Saturday, 25 September 2021

Natural-born comedian and showman with human touch

RUSSELL WILLIAMS passed away on February 5 after a long and spirited life.

RUSSELL WILLIAMS passed away on February 5 after a long and spirited life.

He was a gifted communicator and made people smile wherever he went. A natural-born comedian and gifted showman with a human touch, he was well–liked by many.

Russell was born in Croydon in 1931 but at the age of eight at the outbreak of the Second World War he was made a child evacuee and sent to Newton Abbot in Devon, where he grew up on a farm with his grand– parents.

He enjoyed a happy and secure childhood in Devon and it is there that his lifelong love of animals and the countryside took hold.

Despite doing well at school, he left at the age of 15 but with good exam grades.



He was expected to follow in his grandfather’s footsteps and learn to be a printers’ reader. He worked at his grandfather’s company for a while but found the job tedious â?? it did not appeal to his adventurous spirit.

He left the company and entered an unsettled period where he did odd jobs but none of them appealed. Russell was taken ill with tuberculosis at the age of 18 and underwent extensive treatment over a period of six years. During this time he was told that his life expectancy would be short.

However, and in spite of that, he had fallen in love with his nurse whom he married after being discharged.

The marriage started off well, during which time a successful chain of dry cleaning premises was built up and a first laundrette opened in the south of England. However, the marriage foundered and husband and wife parted in 1978 but remained on friendly terms until his death.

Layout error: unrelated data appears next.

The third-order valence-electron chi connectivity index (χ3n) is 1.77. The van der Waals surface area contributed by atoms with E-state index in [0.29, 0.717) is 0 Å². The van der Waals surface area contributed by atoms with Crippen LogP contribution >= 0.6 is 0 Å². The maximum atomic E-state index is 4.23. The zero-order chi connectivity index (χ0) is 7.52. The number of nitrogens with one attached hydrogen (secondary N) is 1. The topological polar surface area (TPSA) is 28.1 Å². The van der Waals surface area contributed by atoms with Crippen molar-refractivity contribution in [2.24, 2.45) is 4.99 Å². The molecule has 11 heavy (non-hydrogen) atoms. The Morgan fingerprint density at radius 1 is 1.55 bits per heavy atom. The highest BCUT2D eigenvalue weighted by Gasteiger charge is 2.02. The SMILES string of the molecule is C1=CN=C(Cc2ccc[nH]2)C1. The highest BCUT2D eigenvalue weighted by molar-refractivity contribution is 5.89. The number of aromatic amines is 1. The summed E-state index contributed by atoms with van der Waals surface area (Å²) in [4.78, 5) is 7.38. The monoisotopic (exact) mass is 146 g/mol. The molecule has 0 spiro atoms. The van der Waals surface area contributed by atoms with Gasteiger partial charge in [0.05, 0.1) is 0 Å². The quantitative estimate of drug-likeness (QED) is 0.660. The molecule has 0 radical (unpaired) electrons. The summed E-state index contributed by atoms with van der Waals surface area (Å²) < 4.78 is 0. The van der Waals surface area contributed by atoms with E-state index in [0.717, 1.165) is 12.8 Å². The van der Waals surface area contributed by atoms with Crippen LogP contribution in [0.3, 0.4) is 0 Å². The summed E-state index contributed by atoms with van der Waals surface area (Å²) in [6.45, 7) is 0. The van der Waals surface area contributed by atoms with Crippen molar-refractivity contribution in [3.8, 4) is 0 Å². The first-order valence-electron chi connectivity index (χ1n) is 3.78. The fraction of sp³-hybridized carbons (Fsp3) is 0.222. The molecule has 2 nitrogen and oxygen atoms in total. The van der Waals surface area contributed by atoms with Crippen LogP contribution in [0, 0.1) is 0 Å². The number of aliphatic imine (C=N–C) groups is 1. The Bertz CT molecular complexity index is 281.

In 1980 he met Patricia when he was managing a chain of dry cleaning premises in West London and they were married in 1981.

His marriage to Patricia was very successful and he remained happily married until his death.

Three years after they married, Russell started work for Sir William McAlpine at Fawley Hill, initially as his driver.

He went on to manage the “Fawley Collection” that comprised a fleet of Rolls–Royce and Bentley cars.

Russell was in his element there. He had a lifelong passion for vehicles of all kinds, and in particular, for cars.

While working at Fawley Hill he was able to significantly add to his considerable knowledge of cars and other vehicles.

Russell loved people. He demonstrated his care for them is many ways and by forming Contact the Elderly, a service that used volunteer drivers to take elderly people, typically ladies, to visit the grandest houses in the Hambleden Valley. Tea was hosted by the owners who often used their butlers to wait on the visitors. This service was honoured after 10 years by Russell being given an award by the Duke of Devonshire.

Russell also joined Rotary of which he was a loyal, active and dedicated member for more than 40 years, and joined the Henley Rotary Club in 1991.

He gave many cleverly produced and witty talks on several subjects and held the position of speaker’s secretary for two years. During that time he managed to acquire a collection of speakers, many of whom the like of which has not been seen since.

It was during his time at Rotary that he met his great friend and fellow musician Ken Fitt with whom he shared a mutual love of jazz.

Together, they formed a duo and made music together with Russell as vocalist and Ken on saxophone. They performed many times for Rotary charity events and were a huge hit.

Russell was an unforgettable character known for his excellent sense of humour, his kind–heartedness, generosity of feelings for others and impeccable manners. He was a joy to be around and a true force for good. He will be sorely missed.



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